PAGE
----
Wal-Mart Wins Texas Lawsuit Over Gender Discrimination

Categories: Legal Battles

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Nearly a year and a half since the U.S. Supreme Court tossed a class action lawsuit filed by some 1.5 million female Wal-Mart employees who say they hit a corporate glass ceiling, the plaintiffs hit a brick wall in Texas.

Because the court ruled the women of Wal-Mart could not sue as a class, a number of regional complaints have been filed, one of them in Dallas federal court. The plaintiff, among others, is a woman named Stephanie Odle. It seemed she was on the fast track to Wal-Mart upper management. They bounced her around stores in California, Nevada, Dallas, Sherman and ultimately Lubbock. Every time she was up for a promotion, though, management found some excuse to deny her and give the gig to a man.

When she finally landed in Lubbock, she found out three men were taking a test that could result in a promotion to store manager or co-manager at the retailer's Sam's Club. She asked to take it, but was told only three were allowed. That same month, while she was training a new employee on a cash register where no actual store money would be lost, she reported a $13 discrepancy. Nobody acted concerned at the time, but before long she was placed on administrative leave. Then she got a pink slip.

She found out later on that a male manager from Phoenix had been dispatched to replace her at her store in Lubbock before the training discrepancy was even reported. Odle filed a complaint with the Equal Opportunity Employment Commission in 1999. The agency issued of notice of right to file suit against Wal-Mart. Her lawsuit was at the root of the class action that eventually wound its way to the Supreme Court.

It was a long road, and it ended in disappointment in Dallas this week. The suit was tossed not because it didn't have merit. It was tossed on procedural grounds, because the "statute of limitations" had run. They call it "piggy-backing." If the Supreme Court -- even a split one -- finds Odle and 1.5 million other female Wal-Mart employees don't constitute a class, the statute has run on all other class action lawsuits.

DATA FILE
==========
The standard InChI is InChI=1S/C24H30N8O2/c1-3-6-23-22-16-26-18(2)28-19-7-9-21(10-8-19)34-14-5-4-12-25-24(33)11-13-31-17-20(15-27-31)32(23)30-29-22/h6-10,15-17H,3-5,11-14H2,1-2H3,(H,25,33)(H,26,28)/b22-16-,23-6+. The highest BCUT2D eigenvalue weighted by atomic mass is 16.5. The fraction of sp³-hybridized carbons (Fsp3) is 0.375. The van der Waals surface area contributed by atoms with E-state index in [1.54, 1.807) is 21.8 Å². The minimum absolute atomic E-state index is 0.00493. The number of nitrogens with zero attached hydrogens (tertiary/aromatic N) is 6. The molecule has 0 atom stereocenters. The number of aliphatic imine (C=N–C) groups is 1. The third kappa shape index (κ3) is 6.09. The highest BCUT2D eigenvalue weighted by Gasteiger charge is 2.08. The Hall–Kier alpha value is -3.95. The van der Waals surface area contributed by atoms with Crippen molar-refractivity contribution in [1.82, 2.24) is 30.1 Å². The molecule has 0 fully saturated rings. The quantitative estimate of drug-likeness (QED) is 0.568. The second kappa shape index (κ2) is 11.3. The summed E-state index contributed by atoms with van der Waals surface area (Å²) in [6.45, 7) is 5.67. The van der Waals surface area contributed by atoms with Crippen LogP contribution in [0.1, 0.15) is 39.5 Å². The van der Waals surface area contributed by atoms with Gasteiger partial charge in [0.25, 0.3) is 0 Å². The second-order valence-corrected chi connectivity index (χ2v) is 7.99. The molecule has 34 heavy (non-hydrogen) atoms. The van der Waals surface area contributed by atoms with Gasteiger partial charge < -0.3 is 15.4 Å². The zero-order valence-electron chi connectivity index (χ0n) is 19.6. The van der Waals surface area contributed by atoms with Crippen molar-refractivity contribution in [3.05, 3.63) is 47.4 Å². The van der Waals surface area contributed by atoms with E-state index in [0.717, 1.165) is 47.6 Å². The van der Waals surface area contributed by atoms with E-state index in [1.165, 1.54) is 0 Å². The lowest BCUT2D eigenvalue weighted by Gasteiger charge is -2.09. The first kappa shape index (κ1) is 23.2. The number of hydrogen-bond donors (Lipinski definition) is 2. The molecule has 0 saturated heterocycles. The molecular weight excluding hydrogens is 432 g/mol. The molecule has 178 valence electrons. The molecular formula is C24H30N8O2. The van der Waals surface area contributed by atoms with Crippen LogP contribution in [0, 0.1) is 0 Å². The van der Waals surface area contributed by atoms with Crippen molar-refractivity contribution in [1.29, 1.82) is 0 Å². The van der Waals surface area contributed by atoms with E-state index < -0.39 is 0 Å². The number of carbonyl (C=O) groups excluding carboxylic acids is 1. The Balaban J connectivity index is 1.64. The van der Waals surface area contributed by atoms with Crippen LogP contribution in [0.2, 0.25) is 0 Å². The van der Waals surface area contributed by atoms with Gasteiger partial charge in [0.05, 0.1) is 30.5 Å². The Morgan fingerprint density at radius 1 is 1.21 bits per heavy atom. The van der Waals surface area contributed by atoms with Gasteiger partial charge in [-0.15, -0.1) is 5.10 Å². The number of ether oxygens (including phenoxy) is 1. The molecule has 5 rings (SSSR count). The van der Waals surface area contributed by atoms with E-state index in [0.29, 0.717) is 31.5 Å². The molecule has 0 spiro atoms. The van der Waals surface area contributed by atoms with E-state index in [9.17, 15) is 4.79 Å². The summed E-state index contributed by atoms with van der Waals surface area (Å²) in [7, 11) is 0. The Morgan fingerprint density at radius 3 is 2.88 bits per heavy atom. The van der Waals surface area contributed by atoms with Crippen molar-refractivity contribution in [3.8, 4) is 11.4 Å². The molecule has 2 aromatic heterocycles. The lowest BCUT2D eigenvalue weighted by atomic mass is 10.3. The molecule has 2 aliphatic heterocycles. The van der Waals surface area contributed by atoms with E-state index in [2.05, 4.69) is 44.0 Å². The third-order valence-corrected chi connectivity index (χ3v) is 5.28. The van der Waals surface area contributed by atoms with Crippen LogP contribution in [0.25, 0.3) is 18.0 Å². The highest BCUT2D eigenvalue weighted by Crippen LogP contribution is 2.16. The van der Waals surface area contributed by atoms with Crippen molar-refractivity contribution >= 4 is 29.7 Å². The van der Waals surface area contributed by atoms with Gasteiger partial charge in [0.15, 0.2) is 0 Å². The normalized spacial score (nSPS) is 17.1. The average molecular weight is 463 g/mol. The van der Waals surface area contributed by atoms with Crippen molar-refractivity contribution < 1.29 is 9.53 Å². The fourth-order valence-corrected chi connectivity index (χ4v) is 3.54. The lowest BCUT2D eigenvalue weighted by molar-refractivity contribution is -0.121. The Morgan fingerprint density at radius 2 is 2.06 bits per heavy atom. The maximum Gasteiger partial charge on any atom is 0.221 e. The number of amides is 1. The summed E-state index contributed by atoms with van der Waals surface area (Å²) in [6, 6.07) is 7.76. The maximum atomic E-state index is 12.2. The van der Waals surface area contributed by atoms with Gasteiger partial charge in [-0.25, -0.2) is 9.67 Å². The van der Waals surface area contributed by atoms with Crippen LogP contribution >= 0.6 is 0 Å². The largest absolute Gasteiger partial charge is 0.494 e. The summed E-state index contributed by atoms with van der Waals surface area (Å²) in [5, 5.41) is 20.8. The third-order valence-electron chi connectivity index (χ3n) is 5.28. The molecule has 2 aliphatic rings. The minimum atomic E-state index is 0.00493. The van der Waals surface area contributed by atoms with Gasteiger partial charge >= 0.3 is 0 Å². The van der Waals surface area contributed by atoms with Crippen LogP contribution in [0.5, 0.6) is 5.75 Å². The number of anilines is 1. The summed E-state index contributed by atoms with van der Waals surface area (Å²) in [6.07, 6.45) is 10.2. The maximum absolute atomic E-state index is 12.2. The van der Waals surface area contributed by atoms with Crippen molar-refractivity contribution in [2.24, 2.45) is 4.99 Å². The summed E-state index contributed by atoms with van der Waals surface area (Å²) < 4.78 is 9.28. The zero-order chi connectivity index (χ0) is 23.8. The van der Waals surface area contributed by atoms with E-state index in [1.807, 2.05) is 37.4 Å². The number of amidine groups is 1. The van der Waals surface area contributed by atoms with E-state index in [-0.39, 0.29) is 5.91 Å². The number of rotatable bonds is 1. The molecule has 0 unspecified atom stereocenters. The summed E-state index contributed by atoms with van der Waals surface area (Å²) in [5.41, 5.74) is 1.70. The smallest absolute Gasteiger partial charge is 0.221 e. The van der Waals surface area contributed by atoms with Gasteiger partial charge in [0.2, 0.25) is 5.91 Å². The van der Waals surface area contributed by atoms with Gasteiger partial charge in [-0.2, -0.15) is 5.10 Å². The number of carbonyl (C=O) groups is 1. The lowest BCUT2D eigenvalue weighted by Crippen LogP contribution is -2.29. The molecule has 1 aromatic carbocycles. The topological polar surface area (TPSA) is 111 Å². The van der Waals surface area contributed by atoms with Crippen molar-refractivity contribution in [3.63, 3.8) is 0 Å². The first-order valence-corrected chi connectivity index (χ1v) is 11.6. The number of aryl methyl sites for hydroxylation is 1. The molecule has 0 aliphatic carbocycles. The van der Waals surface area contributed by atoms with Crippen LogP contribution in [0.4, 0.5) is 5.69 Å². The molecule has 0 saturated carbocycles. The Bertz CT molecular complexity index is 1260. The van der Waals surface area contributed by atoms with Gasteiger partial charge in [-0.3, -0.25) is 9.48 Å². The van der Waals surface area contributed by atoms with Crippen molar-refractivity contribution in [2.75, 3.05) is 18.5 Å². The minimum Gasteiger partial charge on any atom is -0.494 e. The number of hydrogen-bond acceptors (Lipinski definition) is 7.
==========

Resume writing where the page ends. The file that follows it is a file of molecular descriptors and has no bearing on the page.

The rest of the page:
Or, at least, that's what Judge O'Connor says. The plaintiffs plan to appeal.

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TheCredibleHulk topcommenter

Dang. And here I was in another blog praising O'Connor on his equanimity.


I really hope that it was a procedural hands-tied type thing here and these people get their voices heard in court on appeal.


If Wal-Mart thought she would have done a good job, (you know, make them money), they would have given her the job.  They saw something in her (or lack of some quality) that made them think otherwise.  Apparently 5 different stores in 3 different states came to the same conclusion, but this is somehow a conspiracy of male chauvinists?  This is about money, and money alone.  People in high levels of management don't give a shit about gender politics.  They want to be successful.  You make the company money, you survive.  You don't, see ya.

ThePosterFormerlyKnownasPaul topcommenter

One more reason why I avoid Wally World ... my choice based on my opinion ... you know it's that free market thing ...

mavdog topcommenter

you need a reality check.


you honestly believe there is no gender bias or discrimination in the workplace?




 @mavdog Sure it exists. I just don't think it exists in every store and state she worked in...


 @mavdog There wouldn't be any gender bias in this case if she wore tighter jeans and t-shirts instead of worrying her pretty little head about some silly 13 dollars.

scottindallas topcommenter

 @cheeseburger  @TheCredibleHulk  @mavdog this isn't just about not getting a management promotion, but also getting fired for dubious reasons.   That said, she might have grown bitter from feeling like she was being held back, and that too can affect performance. 

RTGolden1 topcommenter

 @mavdog It looks like you might be trying to explain the shortcomings of a glass ceiling to someone who might be standing on top of one.

TheCredibleHulk topcommenter

@cheeseburger @mavdog : 1.5 million plaintiffs seems like an awful lot of "me too's", doncha' think?

mavdog topcommenter

no, your phrasing is inaccurate.


"5 different management teams" didn't determine that she "sucks", otherwise they wouldn't have maintained her employment.


the fact that they asked her to relocate to other stores, and that she continued to be a desired employee, testifies to the conclusion that she performed her job well.


she wasn't terminated by 5 different management teams, she was employed the whole time.


the issue rose when she sought to be one of the management team.


her claim is the classic "women need not apply". that culture could easily exist, walmart would not be unique in that regard.


 @TheCredibleHulk  @mavdog Yes, I have heard of it.  I have also worked in the real world long enough to know that if 5 different management teams determine a candidate sucks, that candidate probably sucks, corporate culture notwithstanding.  Just going by the facts that are presented, which everyone can agree isn't a lot, it is simply the most likely answer.

TheCredibleHulk topcommenter

 @cheeseburger  @mavdog Ever run across the term "corporate culture"?


Wal Mart has a long and storied history of treating employees poorly.

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